UK’s Mideast minister visits Israel ahead of key Parliament debate

The Foreign Office has told Israeli and Palestinian leaders that they have to consider “bold moves” to secure a breakthrough.

By JERRY LEWIS
October 7, 2014 22:32
3 minute read.
Tobias Elwood

Tobias Elwood. (photo credit: Wikimedia Commons)

LONDON – Recently appointed UK Middle East Minister Tobias Ellwood, who will be opening a debate in the House of Commons on Monday concerning Palestinian statehood, is visiting Israel and the Palestinian territories this week on a post-Gaza-conflict fact-finding tour.

The low-key trip, his first visit as minister, has enabled him to hear firsthand how both sides view the chances of reviving the two-state solution – which, Foreign Office sources have said, he will be emphasizing as the only way to make progress in the region.

Having held meetings with leading figures in Gaza on Monday, he signaled a diminished role for Hamas.

“It is important that the Palestinian Authority returns to Gaza to provide services and security to all Gazans,” he said after the meetings.

The Foreign Office said Tuesday that he had told Israeli and Palestinian leaders that they had to consider “bold moves” to secure a breakthrough – with the understanding that as a result of the recent Gaza conflict, it was essential both to safeguard Israel’s security and to make rapid progress in easing the plight of the Palestinians, especially in Gaza.

On Tuesday, he met with community leaders in the South and heard about the impact of Gazan rocket fire, and he saw an Iron Dome battery in Ashkelon. Later, he said that “having heard firsthand from residents of Israel’s southern communities about their experiences of living under rocket fire, I reaffirm the United Kingdom’s determination to stand by Israel’s right to self-defense.”

He also met Justice Minister Tzipi Livni, Intelligence Minister Yuval Steinitz and Deputy Foreign Minister Tzachi Hanegbi to discuss the peace process, Gaza, UK-Israel relations, Iran and the region.

Ellwood said he hoped Israel could take the opportunity offered by the Cairo talks to address the fundamental causes of the conflict in Gaza, “including a lifting of restrictions, and to end the cycle of violence, providing lasting peace and security to Palestinians and Israelis.”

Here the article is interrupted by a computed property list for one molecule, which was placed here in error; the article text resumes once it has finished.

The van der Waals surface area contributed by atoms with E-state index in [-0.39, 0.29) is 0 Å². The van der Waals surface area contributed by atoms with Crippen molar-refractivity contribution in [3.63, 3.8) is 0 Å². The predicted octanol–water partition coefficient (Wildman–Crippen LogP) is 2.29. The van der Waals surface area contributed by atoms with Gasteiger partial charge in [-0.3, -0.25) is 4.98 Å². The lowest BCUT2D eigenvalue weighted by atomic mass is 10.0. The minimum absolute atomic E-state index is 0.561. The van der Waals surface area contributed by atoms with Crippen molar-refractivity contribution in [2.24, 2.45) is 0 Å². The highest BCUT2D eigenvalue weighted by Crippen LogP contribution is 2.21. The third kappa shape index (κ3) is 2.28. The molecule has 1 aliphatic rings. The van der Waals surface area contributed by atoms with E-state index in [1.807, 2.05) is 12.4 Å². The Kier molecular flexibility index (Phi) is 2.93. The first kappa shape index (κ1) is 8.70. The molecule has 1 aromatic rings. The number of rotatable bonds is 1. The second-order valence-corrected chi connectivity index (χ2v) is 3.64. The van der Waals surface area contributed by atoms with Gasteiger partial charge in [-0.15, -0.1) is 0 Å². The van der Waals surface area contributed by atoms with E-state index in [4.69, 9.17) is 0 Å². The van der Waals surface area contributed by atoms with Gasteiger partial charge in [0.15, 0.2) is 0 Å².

However, in line with the views recently expressed in the EU and the US, he made clear the UK’s continued irritation over the settlements issue.

“I reiterated the UK’s long-standing concern about settlements, including the recent announcement about additional units at Givat Hamatos, which undermines trust between the parties and has serious implications for the prospects of a two-state solution,” he said.

While in Jerusalem he visited Yad Vashem and laid a wreath in memory of those who died in the Holocaust.

Speaking after his visit to Gaza but before meeting the Israeli politicians, Ellwood said he had seen firsthand the “disastrous consequences” of the summer’s conflict and was “profoundly shocked and saddened” at the suffering ordinary Gazans had experienced.

He said the cycle of violence in Gaza was “unsustainable” and that humanitarian aid was not enough.

“We must address the underlying causes of this repeated conflict – for the sake of ordinary Palestinians across the Strip, and for Israelis, too,” he said.

Monday’s House of Commons debate will end with a vote on whether MPs feel it is the right time for the UK government to recognize a Palestinian state. While their decision will not be binding, the British government may face pressure to listen to Parliament’s view on the subject.

During the debate, both the government and opposition spokesmen are expected to express support for a two-state solution based on a negotiated settlement, but whether this will be enough to persuade MPs who are voting freely (without whipping) on what is essentially backbench business remains to be seen.

Jewish organizations have only started alerting the Jewish community in the last few days to the dangers of losing the vote, while supporters of the Palestinian cause – including the Palestine Solidarity Campaign activist group – have been actively promoting a “yes” vote for nearly a month.

A Foreign Office spokesman stated Tuesday that the UK continued to reserve the right to bilaterally recognize a Palestinian state at a moment of its choosing and “when it can best help bring about peace.”

However, Ellwood is expected to state categorically at the debate that “we continue to believe that negotiations toward a two-state solution are the best route to meeting Palestinian aspirations in reality and on the ground.”


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